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The 25th Amendment

The 25th Amendment provides for a clear path of succession if a vacancy, even a temporary one, exists in the offices of the President or the Vice-president.

The Constitution does not provide for this. When President William Henry Harrison died in office, Vice-president John Tyler assumed the presidency and encountered little disagreement. That was the precedent (which came to be known as the "Tyler Precedent"), and it was followed when Presidents Garfield, McKinley, and Kennedy were assassinated and when President Franklin D. Roosevelt died in office. In each of those instances, the Vice-president became the President: Arthur, Theodore Roosevelt, Harry Truman, and Lyndon B. Johnson. When Truman became President, however, he did not appoint a Vice-president, and the office was vacant for a few years. That happened 16 times following the death of either the President or the Vice-president.

The Kennedy assassination brought this issue into sharp focus, and Congress went on to codify the Tyler Precedent and add some more framework around the appointment of a Vice-president and the kind of scenario under which a President could temporarily transfer the powers of the office to the Vice-president. The result was the 25th Amendment, passed by Congress on July 6, 1965, and adopted by the 38th state (Nevada) on February 23, 1967.

The Text of the 25th Amendment

Section 1. In case of the removal of the President from office or of his death or resignation, the Vice President shall become President.

Section 2. Whenever there is a vacancy in the office of the Vice President, the President shall nominate a Vice President who shall take office upon confirmation by a majority vote of both Houses of Congress.

Section 3. Whenever the President transmits to the President pro tempore of the Senate and the Speaker of the House of Representatives his written declaration that he is unable to discharge the powers and duties of his office, and until he transmits to them a written declaration to the contrary, such powers and duties shall be discharged by the Vice President as Acting President.

Section 4. Whenever the Vice President and a majority of either the principal officers of the executive departments or of such other body as Congress may by law provide, transmit to the President pro tempore of the Senate and the Speaker of the House of Representatives their written declaration that the President is unable to discharge the powers and duties of his office, the Vice President shall immediately assume the powers and duties of the office as Acting President.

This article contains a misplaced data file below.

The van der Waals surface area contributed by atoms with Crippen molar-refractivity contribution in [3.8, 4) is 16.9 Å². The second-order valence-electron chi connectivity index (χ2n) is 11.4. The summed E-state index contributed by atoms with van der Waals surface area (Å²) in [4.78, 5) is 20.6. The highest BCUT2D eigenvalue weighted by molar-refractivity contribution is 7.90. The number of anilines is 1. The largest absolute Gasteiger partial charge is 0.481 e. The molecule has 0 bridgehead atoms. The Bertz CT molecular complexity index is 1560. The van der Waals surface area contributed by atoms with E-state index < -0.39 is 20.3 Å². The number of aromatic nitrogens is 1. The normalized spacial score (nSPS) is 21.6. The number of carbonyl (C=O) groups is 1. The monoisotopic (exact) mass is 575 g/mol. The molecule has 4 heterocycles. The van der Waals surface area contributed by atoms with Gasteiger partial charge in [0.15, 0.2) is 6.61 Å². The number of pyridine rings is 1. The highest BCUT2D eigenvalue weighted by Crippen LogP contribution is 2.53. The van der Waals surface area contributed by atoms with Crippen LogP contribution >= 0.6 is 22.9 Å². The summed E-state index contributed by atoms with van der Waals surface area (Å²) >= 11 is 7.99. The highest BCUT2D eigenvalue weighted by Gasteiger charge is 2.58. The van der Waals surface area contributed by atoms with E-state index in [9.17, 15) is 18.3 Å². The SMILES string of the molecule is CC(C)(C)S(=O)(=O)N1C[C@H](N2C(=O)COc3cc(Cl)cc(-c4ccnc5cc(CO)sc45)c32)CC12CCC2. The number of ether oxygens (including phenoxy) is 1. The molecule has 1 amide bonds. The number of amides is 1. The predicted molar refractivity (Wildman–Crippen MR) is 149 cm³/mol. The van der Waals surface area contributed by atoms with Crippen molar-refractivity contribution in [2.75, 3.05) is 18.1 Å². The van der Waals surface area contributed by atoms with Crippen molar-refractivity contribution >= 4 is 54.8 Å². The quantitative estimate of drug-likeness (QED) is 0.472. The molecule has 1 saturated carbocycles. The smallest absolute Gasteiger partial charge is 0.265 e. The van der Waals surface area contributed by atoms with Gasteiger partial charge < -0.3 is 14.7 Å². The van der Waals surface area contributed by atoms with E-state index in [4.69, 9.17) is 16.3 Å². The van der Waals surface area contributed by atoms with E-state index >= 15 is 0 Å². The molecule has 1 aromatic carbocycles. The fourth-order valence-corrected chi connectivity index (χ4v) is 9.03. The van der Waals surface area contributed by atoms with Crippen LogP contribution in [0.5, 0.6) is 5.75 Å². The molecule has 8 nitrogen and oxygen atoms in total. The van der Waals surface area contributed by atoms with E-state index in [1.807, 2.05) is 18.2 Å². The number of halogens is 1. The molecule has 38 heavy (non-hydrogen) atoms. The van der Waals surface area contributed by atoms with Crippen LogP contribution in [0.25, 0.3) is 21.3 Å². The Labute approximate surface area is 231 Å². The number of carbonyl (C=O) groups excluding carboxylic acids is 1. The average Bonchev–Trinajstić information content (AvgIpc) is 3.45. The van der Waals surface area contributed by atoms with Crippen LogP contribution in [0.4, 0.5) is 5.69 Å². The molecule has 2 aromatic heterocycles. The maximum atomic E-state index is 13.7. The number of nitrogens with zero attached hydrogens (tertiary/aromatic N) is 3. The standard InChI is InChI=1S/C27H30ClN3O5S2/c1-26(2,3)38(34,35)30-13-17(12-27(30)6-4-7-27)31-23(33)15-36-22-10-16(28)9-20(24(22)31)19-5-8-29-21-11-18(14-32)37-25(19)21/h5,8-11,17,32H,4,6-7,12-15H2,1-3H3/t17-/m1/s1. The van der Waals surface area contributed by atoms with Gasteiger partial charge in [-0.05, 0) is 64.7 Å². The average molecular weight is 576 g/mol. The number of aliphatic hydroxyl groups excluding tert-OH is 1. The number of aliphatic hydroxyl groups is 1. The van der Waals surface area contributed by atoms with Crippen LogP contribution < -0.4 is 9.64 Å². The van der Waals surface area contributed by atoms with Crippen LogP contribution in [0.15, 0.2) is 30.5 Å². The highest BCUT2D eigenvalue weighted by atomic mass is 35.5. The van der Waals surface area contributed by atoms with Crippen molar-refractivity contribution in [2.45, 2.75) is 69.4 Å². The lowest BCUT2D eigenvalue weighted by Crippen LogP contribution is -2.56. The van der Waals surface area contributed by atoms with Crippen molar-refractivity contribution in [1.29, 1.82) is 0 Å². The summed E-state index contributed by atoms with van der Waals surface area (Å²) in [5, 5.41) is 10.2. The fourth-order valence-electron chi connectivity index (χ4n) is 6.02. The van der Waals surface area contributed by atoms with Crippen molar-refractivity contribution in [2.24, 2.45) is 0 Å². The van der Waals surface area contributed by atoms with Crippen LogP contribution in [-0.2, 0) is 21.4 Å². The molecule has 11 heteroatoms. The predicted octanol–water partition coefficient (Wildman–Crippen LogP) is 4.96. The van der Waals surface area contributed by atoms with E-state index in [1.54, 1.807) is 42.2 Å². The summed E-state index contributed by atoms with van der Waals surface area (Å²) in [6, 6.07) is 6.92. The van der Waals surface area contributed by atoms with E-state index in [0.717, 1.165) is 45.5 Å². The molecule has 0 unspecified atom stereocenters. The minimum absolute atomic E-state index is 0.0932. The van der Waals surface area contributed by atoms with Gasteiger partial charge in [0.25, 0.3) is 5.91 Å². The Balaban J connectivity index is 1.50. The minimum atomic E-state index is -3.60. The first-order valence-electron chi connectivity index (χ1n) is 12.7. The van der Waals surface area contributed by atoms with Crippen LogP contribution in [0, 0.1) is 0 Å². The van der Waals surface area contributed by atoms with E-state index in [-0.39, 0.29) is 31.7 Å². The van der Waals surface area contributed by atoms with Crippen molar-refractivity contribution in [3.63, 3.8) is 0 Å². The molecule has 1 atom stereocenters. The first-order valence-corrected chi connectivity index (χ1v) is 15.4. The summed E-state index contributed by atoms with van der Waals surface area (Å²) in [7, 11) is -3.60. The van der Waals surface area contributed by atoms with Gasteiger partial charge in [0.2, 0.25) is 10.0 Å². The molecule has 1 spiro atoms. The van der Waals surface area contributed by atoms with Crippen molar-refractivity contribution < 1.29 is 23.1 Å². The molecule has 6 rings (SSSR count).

Thereafter, when the President transmits to the President pro tempore of the Senate and the Speaker of the House of Representatives his written declaration that no inability exists, he shall resume the powers and duties of his office unless the Vice President and a majority of either the principal officers of the executive department or of such other body as Congress may by law provide, transmit within four days to the President pro tempore of the Senate and the Speaker of the House of Representatives their written declaration that the President is unable to discharge the powers and duties of his office. Thereupon Congress shall decide the issue, assembling within forty-eight hours for that purpose if not in session. If the Congress, within twenty-one days after receipt of the latter written declaration, or, if Congress is not in session, within twenty-one days after Congress is required to assemble, determines by two-thirds vote of both Houses that the President is unable to discharge the powers and duties of his office, the Vice President shall continue to discharge the same as Acting President; otherwise, the President shall resume the powers and duties of his office.

 

The 25th Amendment has been invoked six times since its ratification:

1. Gerald Ford was appointed Vice-president when Richard Nixon's first Vice-president, Spiro Agnew, resigned, in 1973.

2. Ford then became President when Nixon resigned, in 1974.

3. Ford then appointed Nelson Rockefeller as Vice-president.

4. Vice-president George Bush was Acting President in 1985 when President Ronald Reagan underwent a complicated surgery.

5 and 6. Vice-president Dick Cheney was Acting President in 2002 and 2007, both times when President George W. Bush underwent a complicated surgery.

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